Hargis v. Werner

Filing 20

MEMORANDUM-DECISION AND ORDER granting 15 Motion to Dismiss for Failure to State a Claim; denying 18 Letter Request/Motion to Strike: The Court hereby ORDERS that Plaintiff's motion to strike Defendant's motion to dismiss is DENIED; and the Court further ORDERS that Defendant's motion to dismiss Plaintiff's complaint is GRANTED; and the Court further ORDERS that the Clerk of the Court shall restrict Defendant's affidavit and the exhibitsattached thereto, Dkt. No. 15-2, to court users and the parties to this action; and ORDERS that the Clerk of the Court shall enter judgment in Defendant's favor and close this case; and the Court further ORDERS that the Clerk of the Court shall serve a copy of this Memorandum-Decision and Order on the parties in accordance with the Local Rules. Signed by U.S. District Judge Mae A. D'Agostino on 3/22/2017. (Copy served via regular and certified mail)(ban)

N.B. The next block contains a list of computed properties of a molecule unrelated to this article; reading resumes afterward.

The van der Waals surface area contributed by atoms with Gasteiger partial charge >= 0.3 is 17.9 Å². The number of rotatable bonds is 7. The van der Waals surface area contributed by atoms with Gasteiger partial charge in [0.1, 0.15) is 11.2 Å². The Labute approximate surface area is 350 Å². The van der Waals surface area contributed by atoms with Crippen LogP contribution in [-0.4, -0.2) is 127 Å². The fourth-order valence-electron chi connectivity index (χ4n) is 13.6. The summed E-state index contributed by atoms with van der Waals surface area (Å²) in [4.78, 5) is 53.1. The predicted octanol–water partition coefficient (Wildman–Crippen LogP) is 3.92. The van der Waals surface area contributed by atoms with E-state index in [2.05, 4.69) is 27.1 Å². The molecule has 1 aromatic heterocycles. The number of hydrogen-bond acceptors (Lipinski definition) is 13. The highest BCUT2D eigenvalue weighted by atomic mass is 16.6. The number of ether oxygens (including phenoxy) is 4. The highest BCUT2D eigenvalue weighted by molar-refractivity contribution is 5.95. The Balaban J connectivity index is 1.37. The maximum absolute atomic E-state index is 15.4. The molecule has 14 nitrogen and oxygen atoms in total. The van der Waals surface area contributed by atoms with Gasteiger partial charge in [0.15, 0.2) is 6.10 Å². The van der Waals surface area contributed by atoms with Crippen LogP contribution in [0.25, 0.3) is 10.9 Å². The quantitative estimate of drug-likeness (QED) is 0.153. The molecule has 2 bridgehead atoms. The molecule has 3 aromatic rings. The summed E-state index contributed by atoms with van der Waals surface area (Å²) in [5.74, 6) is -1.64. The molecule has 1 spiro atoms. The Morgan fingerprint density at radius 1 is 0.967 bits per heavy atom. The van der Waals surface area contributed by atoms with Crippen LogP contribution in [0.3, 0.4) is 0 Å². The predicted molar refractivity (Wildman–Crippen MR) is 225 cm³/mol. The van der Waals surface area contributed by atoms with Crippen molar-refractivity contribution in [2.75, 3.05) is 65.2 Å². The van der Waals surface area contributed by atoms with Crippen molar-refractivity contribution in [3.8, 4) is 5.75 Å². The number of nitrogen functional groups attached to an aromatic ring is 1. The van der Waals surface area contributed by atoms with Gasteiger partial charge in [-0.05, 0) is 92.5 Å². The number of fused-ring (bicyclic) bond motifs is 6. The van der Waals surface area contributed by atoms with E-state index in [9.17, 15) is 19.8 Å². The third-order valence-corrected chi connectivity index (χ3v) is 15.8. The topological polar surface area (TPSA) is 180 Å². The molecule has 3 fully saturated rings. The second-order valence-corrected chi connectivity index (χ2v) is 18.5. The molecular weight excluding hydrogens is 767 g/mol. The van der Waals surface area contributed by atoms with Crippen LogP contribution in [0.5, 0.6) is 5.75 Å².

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UNITED STATES DISTRICT COURT NORTHERN DISTRICT OF NEW YORK ____________________________________________ DELBERT W. HARGIS, JR., Plaintiff, vs. 7:16-CV-00343 (MAD/ATB) MICHAEL WERNER, Defendant. ____________________________________________ APPEARANCES: OF COUNSEL: DELBERT W. HARGIS, JR. 27882 New York State Route 342 Lott #226 Black River, New York 13612 Plaintiff pro se OFFICE OF THE JEFFERSON COUNTY ATTORNEY 175 Arsenal Street Watertown, New York 13601 Attorneys for Defendant DAVID J. PAULSEN, ESQ. Mae A. D'Agostino, U.S. District Judge: MEMORANDUM-DECISION AND ORDER I. INTRODUCTION On March 25, 2016, Plaintiff commenced this action pursuant to 42 U.S.C. § 1983 alleging that Defendant violated his First Amendment rights in connection with a Jefferson County Family Court child protective proceeding against Plaintiff and his wife. Plaintiff also alleges that Defendant's conduct in the underlying Jefferson County action constitutes a violation of the Model Rules of Professional Conduct and/or New York Judiciary Law. Currently before the Court are Defendant's motion to dismiss the complaint pursuant to Rules 12(b)(1) and 12(b)(6) of the Federal Rules of Civil Procedure, see Dkt. No. 15-3, and Plaintiff's letter-motion to strike Defendant's motion to dismiss, see Dkt. No. 18. Plaintiff filed an affidavit in opposition to Defendant's motion to dismiss on June 2, 2016, see Dkt. No. 17, and a memorandum of law in opposition to Defendant's motion to dismiss on June 24, 2016, see Dkt. No. 19. II. BACKGROUND According to the complaint, on February 12, 2012 the Child Protective Services Unit of the Jefferson County Department of Social Services ("CPS") began to investigate Plaintiff's household for child abuse, including sexual abuse. See Dkt. No. 1 at ¶ 4. Plaintiff contends that the investigation was closed on July 30, 2012 and that CPS concluded in a report that allegations of sexual abuse were unfounded (the "CPS Report"), in part because Plaintiff's two children denied abuse. See id. at ¶ 6(a)-(b), (h). On July 17, 2012, Nicole E. Hargis, Plaintiff's wife and step-mother of Plaintiff's two children, filed a petition with the Jefferson County Family Court in which she asserted that her step-children had been harassing her for years and that she was entitled to an order of protection. See id. at ¶ 6(c). On July 19, 2012, Plaintiff's children disclosed to CPS that their step-mother had been sexually abusing them for years. See id. at ¶ 6(d). At some point between July 19, 2012 and September 28, 2015, Plaintiff called his children "liars" and called their disclosures of sexual abuse "retaliation." See id. at ¶ 6. 2 Plaintiff contends that Defendant, an attorney with CPS, filed1 a child protective petition against Plaintiff and Ms. Hargis on August 10, 2012 in Jefferson County Family Court based on the children's July 19, 2012 claims.2 See Dkt. No. 1 at ¶ 6(e). That petition alleges that Ms. Hargis sexually abused her step-children and that Plaintiff neglected to protect his children from the abuse. See Dkt. No. 15-2 at 9. Ms. Hargis was subsequently criminally convicted of sexually abusing the children. See Dkt. No. 1 at ¶ 6(p)(x). Plaintiff contends that while the family court proceeding was ongoing he attempted to offer the CPS Report into evidence. See id. at ¶ 24. According to Plaintiff, Defendant asserted—and the family court judge initially agreed—that the CPS Report was inadmissible. See id. at ¶¶ 26-28. On September 28, 2015, the family court judge issued an overruling decision finding the CPS report admissible. See id. at ¶ 29. On October 7, 2015, Plaintiff and Defendant agreed to a settlement in the family court proceeding whereby Defendant would drop all allegations that Plaintiff knew or should have known about the abuse, see id. at ¶ 44, in exchange for Plaintiff's admission that he caused his two minor children to suffer an emotional impairment by calling them "liars" after they disclosed the sexual abuse and that his conduct caused his youngest child—who was born subsequent to the filing of the August 10, 2012 petition—to be derivatively neglected, see id. at ¶ 45. Plaintiff contends that after entering into the agreement he learned Defendant misrepresented the law governing emotional impairment by using the dictionary definition of the term in place of the In a sworn affidavit, Defendant notes that he did not commence employment with CPS until September 4, 2012 and therefore did not initiate the August 10, 2012 proceeding on behalf of CPS. See Dkt. No. 15-2 at 1-2. 1 According to Plaintiff, the petition was amended two times: first at an unspecified time, and again in 2015. See Dkt. No. 19 at 5. The second amended petition "was specifically collaborated by [Defendant] to include . . . the allegation that [ ] Plaintiff's actions of calling his children liars caused [his] children to suffer an emotional impairment." Id. at 5-6. 2 3 statutory definition, see id. at ¶¶ 47, 57, and that "Plaintiff's actions of calling the children liars and not supporting [their] emotional needs did not even cause enough emotional damage under the law to rise to the level that constitutes emotional neglect under the legal definition emotional impairment," id. at ¶ 48. Plaintiff raised his concerns with the family court judge but was told that no appeal could be made because the agreement had already been reached. See id. at ¶ 54. III. DISCUSSION A. Standard of Review A motion to dismiss for failure to state a claim pursuant to Rule 12(b)(6) of the Federal Rules of Civil Procedure tests the legal sufficiency of the party's claim for relief. See Patane v. Clark, 508 F.3d 106, 111–12 (2d Cir. 2007) (citation omitted). In considering the legal sufficiency, a court must accept as true all well-pleaded facts in the pleading and draw all reasonable inferences in the pleader's favor. See ATSI Commc'ns, Inc. v. Shaar Fund, Ltd., 493 F.3d 87, 98 (2d Cir. 2007) (citation omitted). This presumption of truth, however, does not extend to legal conclusions. See Ashcroft v. Iqbal, 556 U.S. 662, 678 (2009) (citation omitted). Although a court's review of a motion to dismiss is generally limited to the facts presented in the pleading, the court may consider documents that are "integral" to that pleading, even if they are neither physically attached to, nor incorporated by reference into, the pleading. See Mangiafico v. Blumenthal, 471 F.3d 391, 398 (2d Cir. 2006) (quoting Chambers v. Time Warner, Inc., 282 F.3d 147, 152-53 (2d Cir. 2002)). To survive a motion to dismiss, a party need only plead "a short and plain statement of the claim," see Fed. R. Civ. P. 8(a)(2), with sufficient factual "heft to 'sho[w] that the pleader is entitled to relief[,]'" Bell Atl. Corp. v. Twombly, 550 U.S. 544, 557 (2007) (quotation omitted). 4 Under this standard, the pleading's "[f]actual allegations must be enough to raise a right of relief above the speculative level," id. at 555 (citation omitted), and present claims that are "plausible on [their] face," id. at 570. "The plausibility standard is not akin to a 'probability requirement,' but it asks for more than a sheer possibility that a defendant has acted unlawfully." Iqbal, 556 U.S. at 678 (citation omitted). "Where a complaint pleads facts that are 'merely consistent with' a defendant's liability, it 'stops short of the line between possibility and plausibility of "entitlement to relief."'" Id. (quoting Twombly, 550 U.S. at 557). Ultimately, "when the allegations in a complaint, however true, could not raise a claim of entitlement to relief," Twombly, 550 U.S. at 558, or where a plaintiff has "not nudged [its] claims across the line from conceivable to plausible, the[ ] complaint must be dismissed[,]" id. at 570. Despite this recent tightening of the standard for pleading a claim, complaints by pro se parties continue to be accorded more deference than those filed by attorneys. See Erickson v. Pardus, 551 U.S. 89, 127 (2007). As such, Twombly and Iqbal notwithstanding, this Court must continue to "construe [a complaint] broadly, and interpret [it] to raise the strongest arguments that [it] suggests." Weixel v. Bd. of Educ., 287 F.3d 138, 146 (2d Cir. 2002). When a party moves to dismiss a claim pursuant to Rule 12(b)(1), "the movant is deemed to be challenging the factual basis for the court's subject matter jurisdiction." Cedars-Sinai Med. Ctr. v. Watkins, 11 F.3d 1573, 1583 (Fed. Cir. 1993) (citations omitted). For purposes of such a motion, "the allegations in the complaint are not controlling . . . and only uncontroverted factual allegations are accepted as true. . . ." Id. (internal citations omitted). Both the movant and the pleader are permitted to use affidavits and other materials to support and oppose the motion to dismiss for lack of subject matter jurisdiction. See Makarova v. United States, 201 F.3d 110, 113 (2d Cir. 2000) (citation omitted). "Furthermore, 'jurisdiction must be shown affirmatively, and 5 that showing is not made by drawing from the pleadings inferences favorable to the party asserting it.'" Gunst v. Seaga, No. 05 Civ. 2626, 2007 WL 1032265, *2 (S.D.N.Y. Mar. 30, 2007) (quoting Shipping Financial Services Corp. v. Drakos, 140 F.3d 129, 131 (2d Cir. 1998)); see also State Employees Bargaining Agent Coal. v. Rowland, 494 F.3d 71, 77 n.4 (2d Cir. 2007) (holding that, in a motion to dismiss for lack of subject matter jurisdiction, a court "may resolve disputed factual issues by reference to evidence outside the pleadings, including affidavits"). B. Defendant's Motion to Dismiss 1. Model Rules of Professional Conduct Plaintiff alleges that Defendant violated Rule 8.4 of the Model Rules of Professional Conduct in the family court proceeding by raising a legal argument regarding the admissibility of the CPS Report and securing a settlement in which Plaintiff admitted his conduct amounted to a form of neglect. See Dkt. No. 1 at ¶ 72. "But even assuming the applicability of the Model Rules [in New York] and that [Defendant] violated Rule [8.4], it would not follow that [Defendant] breached a legal duty to [Plaintiff]." In re Parmalat Sec. Litig., 570 F. Supp. 2d 521, 525 (S.D.N.Y. 2008) (footnote omitted) (citing Model Rules of Prof'l Conduct, Premable and Scope ("Violation of a Rule should not itself give rise to a cause of action against a lawyer nor should it create any presumption in such a case that a legal duty has breen breached. . . . The Rules . . . are not designed to be a basis for civil liability")). Accordingly, the complaint's first cause of action is dismissed. 2. Section 1983 "County attorneys who initiate and prosecute child protective orders or litigate family court petitions[] are [ ] entitled to absolute immunity." Roach v. Clark, No. 15–CV–0408, 2015 WL 4067504, *7 (N.D.N.Y. July 2, 2015); see also Cornejo v. Bell, 592 F.3d 121, 127-28 (2d Cir. 6 2010); Walden v. Wishengrad, 745 F.2d 149, 152 (2d Cir. 1984). Absolute immunity extends to actions related to settlement, see Taylor v. Kavanagh, 640 F.2d 450, 453 (2d Cir. 1981) (holding that "prosecutor's activities in the plea bargaining context merit the protection of absolute immunity"); Sneed v. City of New York, No. 93–CV–4642, 1994 WL 116020, *4 (S.D.N.Y. Mar. 28, 1994) (finding that agency attorneys' actions "in initiating settlement discussion" were protected by absolute immunity), as well as to an attorney's choice of legal arguments, see Flagler v. Trainor, 663 F.3d 543, 547 (2d Cir. 2011) (finding that absolute immunity applies to functions "intimately associated with initiating or presenting the State's case"); Griffin v. Doyle, No. 12–CV–4359, 2014 WL 2945676, *6 n.6 (E.D.N.Y. June 30, 2014) (finding that "any claims pertaining to legal arguments made by [government laywers] are [ ] barred by absolute immunity"). Defendant's actions related to the family court proceeding fall squarely within the aegis of absolute immunity.3 In response, Plaintiff clarifies that he is "not requesting . . . money damages or injunctive relief" but "is only asking the court for a declaratory judgment" so that he can determine whether Defendant's prior actions violated Plaintiff's rights. See Dkt. No. 19 at 11. "Nevertheless, given the dismissal of Plaintiff's [other] claims . . ., [his] claims for declaratory relief must also be dismissed." Morales v. City of New York, 59 F. Supp. 3d 573, 581 (S.D.N.Y. 2014). By requesting that the Court declare that Defendant violated his rights, Plaintiff "asks the Court only to recognize a past wrong, which, in the context of declaratory relief, does not in itself 'amount to that real and immediate threat of injury necessary to make out a case or controversy.'" Id. To the extent Plaintiff's complaint may be read as raising a claim under New York Judiciary Law § 487, the same result holds. See Rudow v. City of New York, 822 F.2d 324, 329 (2d Cir. 1987) (holding that an agency staff attorney was "absolutely immune to liability under section 487" and rejecting the argument that "New York's attorney misconduct statute, N.Y. Jud. Law § 487, applies to the prosecutorial acts of municipal attorneys"). 3 7 (collecting cases) (quoting City of Los Angeles v. Lyons, 461 U.S. 95, 103 (1983)); see also Murdock v. Legal Aid Soc'y, No. 14–CV–508, 2015 WL 94245, *4 (E.D.N.Y. Jan. 6, 2015) (applying City of Los Angeles and dismissing a request for a declaration that a district attorney's actions in a criminal proceeding violated the plaintiff's due process rights). Accordingly, the complaint's second cause of action is dismissed. 3. Leave to Replead "While generally, leave to amend should be freely given, the Court may deny leave to replead where amendment would be futile." Peacock v. Suffolk Bus Corp., 100 F. Supp. 3d 225, 231 (E.D.N.Y. 2015) (citing Fed. R. Civ. P. 15(a)). In the present matter, it would be futile to allow leave to replead because Plaintiff's claims fail as a matter of law and there is no possibility that he can state a plausible claim against Defendant. Thus, the Court will not grant Plaintiff leave to replead, and the complaint is dismissed with prejudice. See Cuoco v. Moritsugu, 222 F.3d 99, 112 (2d Cir. 2000) ("The problem with [the pro se plaintiff's] causes of action is substantive; better pleading will not cure it. Repleading would thus be futile. Such a futile request to replead should be denied"). C. Plaintiff's Motion to Strike In a letter-brief, Plaintiff requests that the Court order the withdrawal of Defendant's (1) memorandum of law because it lacks a table of contents and Defendant has not provided a hard copy of cited authorities that are unpublished or published exclusively on electronic databases in violation of Local Rule 7.1(a)(1), and (2) affidavit and attached exhibits because they contain personal names, birthdays, and sensitive information in violation of Local Rule 8.1. See Dkt. No. 18. 8 The Court notes that Defendant does not cite in his motion papers to any authorities that are unpublished or published exclusively on electronic databases. Plaintiff is correct, however, that Defendant's memorandum of law lacks a table of contents4 and that Defendant has failed to redact several personal identifiers contained in one of his filings, Dkt. No. 15-25. Nevertheless, "'district courts have "inherent power to decide when a departure from its Local Rules should be excused or overlooked."'" Dudla v. P.M. Veglio LLC, No. 13–CV–333, 2016 WL 1068120, *6 (N.D.N.Y. Mar. 15, 2016). Here, "[t]he interests of justice would not be served by disqualifying [Defendant's] papers due to a failure . . . to include a table of contents" because Plaintiff's claims fail as a matter of law. Id. For the same reason, Defendant's violation of Local Rule 8.1 does not warrant the striking of his motion. Rather, the Court will restrict the offending filing to court users and the parties to this action to shield it from public view. Accordingly, Plaintiff's motion to strike is denied. IV. CONCLUSION Accordingly, the Court hereby ORDERS that Plaintiff's motion to strike Defendant's motion to dismiss is DENIED; and the Court further ORDERS that Defendant's motion to dismiss Plaintiff's complaint is GRANTED; and the Court further Defense counsel is respectfully reminded that, in this District, memoranda of law must contain a table of contents. See Local Rule 7.1(a)(1). 4 While the filed version of the affidavit and its exhibits contains dozens of redactions, Defendant failed to redact the names of minor children and sexual assault victims on several occasions in violation of Local Rule 8.1. The Court stresses the need for a thorough and conscientious review of filings in actions concerning such sensitive matters. 5 9 ORDERS that the Clerk of the Court shall restrict Defendant's affidavit and the exhibits attached thereto, Dkt. No. 15-2, to court users and the parties to this action; and ORDERS that the Clerk of the Court shall enter judgment in Defendant's favor and close this case; and the Court further ORDERS that the Clerk of the Court shall serve a copy of this Memorandum-Decision and Order on the parties in accordance with the Local Rules. IT IS SO ORDERED. Dated: March 22, 2017 Albany, New York 10